“It was 15 years ago when you first reached out to me. You wanted to run a marathon across Hungary and wake up our country to drugs,” Dr. Komáromi told the crowd. “And so together we launched the first Drug-Free Hungary Marathon in March 2002. And since that time you have swept this nation with our message. Reaching more than 400 towns and cities. Distributing over two million anti-drug booklets. And inspiring the youth of an entire nation to live drug-free lives.”
Ms. Debreceni described how Applied Scholastics, utilizing L. Ron Hubbard’s Study Technology, was transforming the education landscape. “Shortly after beginning my career I encountered problems in educating my students. Many kids were labeled ‘problematic’ or diagnosed with ‘learning difficulties.’ It’s heartbreaking for an educator to see these problems and not have the tools to help. Yet, in this accumulating darkness there are still people working, people bringing hope; unwilling to give up. And I met those people at Applied Scholastics Hungary.”
Hungary’s national character is defined in part by culture and a love of the humanities. Dr. Szondi recalled that she had first met Scientologists at her “civil coffee houses,” where citizens come to learn how they can be more civically engaged. “I always want to show everything good that is going on in town,” she said. “And that most definitely includes you and specifically The Way to Happiness. After all, who doesn’t want to be happy? But even more importantly, I believed others needed to know about it. I believe the Hungarian way should be Flourish and Prosper.”
Also speaking about cultural heritage, the author Mr. Nemere, referred to Scientology Founder L. Ron Hubbard, also a preeminent writer of many genres. “Mr. Hubbard said he was just a man and yet he built a path to freedom and one that is not too steep to walk,” Mr. Nemere said. “Because of him, no matter how clever or lucky, how rich or poor—anyone can get into a higher place, beyond what they ever imagined. All of which is to say, L. Ron Hubbard is the greatest humanitarian of the 20th and 21st century.”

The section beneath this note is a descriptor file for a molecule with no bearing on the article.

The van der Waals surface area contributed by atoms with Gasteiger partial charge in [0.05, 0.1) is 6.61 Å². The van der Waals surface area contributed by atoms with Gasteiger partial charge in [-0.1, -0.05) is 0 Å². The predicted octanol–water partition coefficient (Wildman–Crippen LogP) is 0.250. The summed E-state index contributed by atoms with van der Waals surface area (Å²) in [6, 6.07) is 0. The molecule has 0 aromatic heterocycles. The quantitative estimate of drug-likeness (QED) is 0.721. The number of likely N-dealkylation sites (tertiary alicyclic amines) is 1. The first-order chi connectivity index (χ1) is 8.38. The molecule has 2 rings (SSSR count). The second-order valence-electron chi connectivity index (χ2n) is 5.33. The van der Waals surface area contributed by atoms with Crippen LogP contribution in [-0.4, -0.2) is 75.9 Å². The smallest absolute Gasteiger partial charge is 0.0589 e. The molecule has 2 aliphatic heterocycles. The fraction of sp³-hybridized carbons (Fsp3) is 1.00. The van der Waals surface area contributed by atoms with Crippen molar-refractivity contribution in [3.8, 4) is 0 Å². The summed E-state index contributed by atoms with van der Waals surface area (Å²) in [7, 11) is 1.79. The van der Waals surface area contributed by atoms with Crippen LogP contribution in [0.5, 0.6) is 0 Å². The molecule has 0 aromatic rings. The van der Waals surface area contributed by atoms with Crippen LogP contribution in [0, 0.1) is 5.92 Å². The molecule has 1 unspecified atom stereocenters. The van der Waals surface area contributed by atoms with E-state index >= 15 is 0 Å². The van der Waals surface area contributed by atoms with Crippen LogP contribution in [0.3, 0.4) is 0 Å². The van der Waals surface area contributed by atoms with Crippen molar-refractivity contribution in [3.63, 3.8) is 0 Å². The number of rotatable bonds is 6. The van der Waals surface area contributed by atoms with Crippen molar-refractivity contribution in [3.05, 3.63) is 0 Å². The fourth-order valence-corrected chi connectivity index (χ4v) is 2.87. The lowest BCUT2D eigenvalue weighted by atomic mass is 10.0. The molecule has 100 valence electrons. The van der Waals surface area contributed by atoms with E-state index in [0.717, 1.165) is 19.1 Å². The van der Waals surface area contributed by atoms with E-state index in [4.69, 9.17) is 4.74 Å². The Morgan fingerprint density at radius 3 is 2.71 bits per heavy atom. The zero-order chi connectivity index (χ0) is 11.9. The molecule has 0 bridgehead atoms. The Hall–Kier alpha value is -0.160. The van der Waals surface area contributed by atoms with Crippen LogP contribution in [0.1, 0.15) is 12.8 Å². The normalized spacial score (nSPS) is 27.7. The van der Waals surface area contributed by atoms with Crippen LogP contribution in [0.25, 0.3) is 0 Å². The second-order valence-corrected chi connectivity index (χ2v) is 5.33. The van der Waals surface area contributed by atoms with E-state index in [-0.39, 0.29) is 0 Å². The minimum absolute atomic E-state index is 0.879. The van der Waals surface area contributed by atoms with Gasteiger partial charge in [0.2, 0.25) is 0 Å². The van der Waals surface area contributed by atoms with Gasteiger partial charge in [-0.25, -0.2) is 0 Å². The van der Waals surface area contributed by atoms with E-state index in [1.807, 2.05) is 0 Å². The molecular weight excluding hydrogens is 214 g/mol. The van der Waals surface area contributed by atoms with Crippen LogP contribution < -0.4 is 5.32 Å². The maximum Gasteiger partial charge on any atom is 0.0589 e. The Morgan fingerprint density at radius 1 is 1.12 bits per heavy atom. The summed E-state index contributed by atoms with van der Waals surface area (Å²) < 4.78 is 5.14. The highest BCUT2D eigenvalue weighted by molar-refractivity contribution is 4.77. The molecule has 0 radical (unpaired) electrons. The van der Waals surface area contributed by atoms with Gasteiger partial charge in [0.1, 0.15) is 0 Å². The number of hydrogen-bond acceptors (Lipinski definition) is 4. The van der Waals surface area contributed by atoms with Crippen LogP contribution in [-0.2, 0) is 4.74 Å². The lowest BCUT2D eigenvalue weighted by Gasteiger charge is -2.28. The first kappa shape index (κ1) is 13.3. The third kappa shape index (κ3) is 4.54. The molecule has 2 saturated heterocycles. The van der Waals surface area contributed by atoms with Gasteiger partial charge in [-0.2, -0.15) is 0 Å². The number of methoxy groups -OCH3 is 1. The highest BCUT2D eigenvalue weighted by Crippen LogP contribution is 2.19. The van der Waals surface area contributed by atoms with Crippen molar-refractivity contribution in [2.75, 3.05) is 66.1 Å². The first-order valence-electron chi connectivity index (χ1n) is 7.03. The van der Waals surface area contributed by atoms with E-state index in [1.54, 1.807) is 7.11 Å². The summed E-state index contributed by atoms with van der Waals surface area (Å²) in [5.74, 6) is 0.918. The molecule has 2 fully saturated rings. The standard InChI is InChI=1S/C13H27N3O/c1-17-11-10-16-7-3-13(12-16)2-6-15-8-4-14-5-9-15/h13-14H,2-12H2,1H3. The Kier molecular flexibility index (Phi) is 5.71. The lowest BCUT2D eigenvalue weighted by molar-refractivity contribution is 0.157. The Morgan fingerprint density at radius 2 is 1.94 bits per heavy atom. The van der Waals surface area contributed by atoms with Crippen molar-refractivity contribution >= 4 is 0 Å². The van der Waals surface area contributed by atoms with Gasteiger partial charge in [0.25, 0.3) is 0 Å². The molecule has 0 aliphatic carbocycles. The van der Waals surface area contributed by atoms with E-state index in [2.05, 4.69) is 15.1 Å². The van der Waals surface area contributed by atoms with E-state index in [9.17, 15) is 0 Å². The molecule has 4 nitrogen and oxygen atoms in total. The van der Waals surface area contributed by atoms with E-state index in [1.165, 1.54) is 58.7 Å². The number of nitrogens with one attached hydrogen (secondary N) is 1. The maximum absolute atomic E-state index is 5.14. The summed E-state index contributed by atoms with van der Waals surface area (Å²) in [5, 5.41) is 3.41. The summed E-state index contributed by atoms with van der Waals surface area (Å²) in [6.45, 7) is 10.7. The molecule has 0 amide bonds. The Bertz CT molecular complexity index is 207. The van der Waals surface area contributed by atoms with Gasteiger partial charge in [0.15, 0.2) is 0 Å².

The new Budapest Ideal Org provides visitors with an introduction to Dianetics and Scientology, beginning with the Public Information Center. Its displays, containing more than 500 films, present the beliefs and practices of the Scientology religion and the life and legacy of Founder L. Ron Hubbard.
The Information Center also offers a detailed overview of the many Scientology-supported humanitarian programs. These include a worldwide human rights education initiative; a far-reaching drug education, prevention and rehabilitation program; a global network of literacy and learning centers; and the Scientology Volunteer Ministers program, now representing the world’s largest independent relief force.
Budapest’s Chapel provides for Scientology congregational gatherings, including Sunday Services, weddings and naming ceremonies, as well as a host of communitywide events open to members of all denominations. The Ideal Org further includes multiple seminar rooms and classrooms, in addition to an entire floor dedicated to Scientology auditing (spiritual counseling).
The Budapest opening continues an unrelenting growth period for the Church in the past 12 months. In fact, it caps a decade of Church expansion that out-powers the previous 50 years combined. Recent Ideal Church openings have occurred in Atlanta, Georgia; Milan, Italy; Tokyo, Japan; Bogotá, Colombia; and Basel, Switzerland. Also, the Church recently opened Scientology Media Productions, a five-acre, technologically cutting-edge studio in Hollywood, California, in which the religion’s message will be proclaimed via television and radio broadcasting, Internet and social media and every other media platform.
And more is on the way, with openings of more Ideal Orgs in the coming year planned for cultural epicenters in Australia, New Zealand, Europe and North America.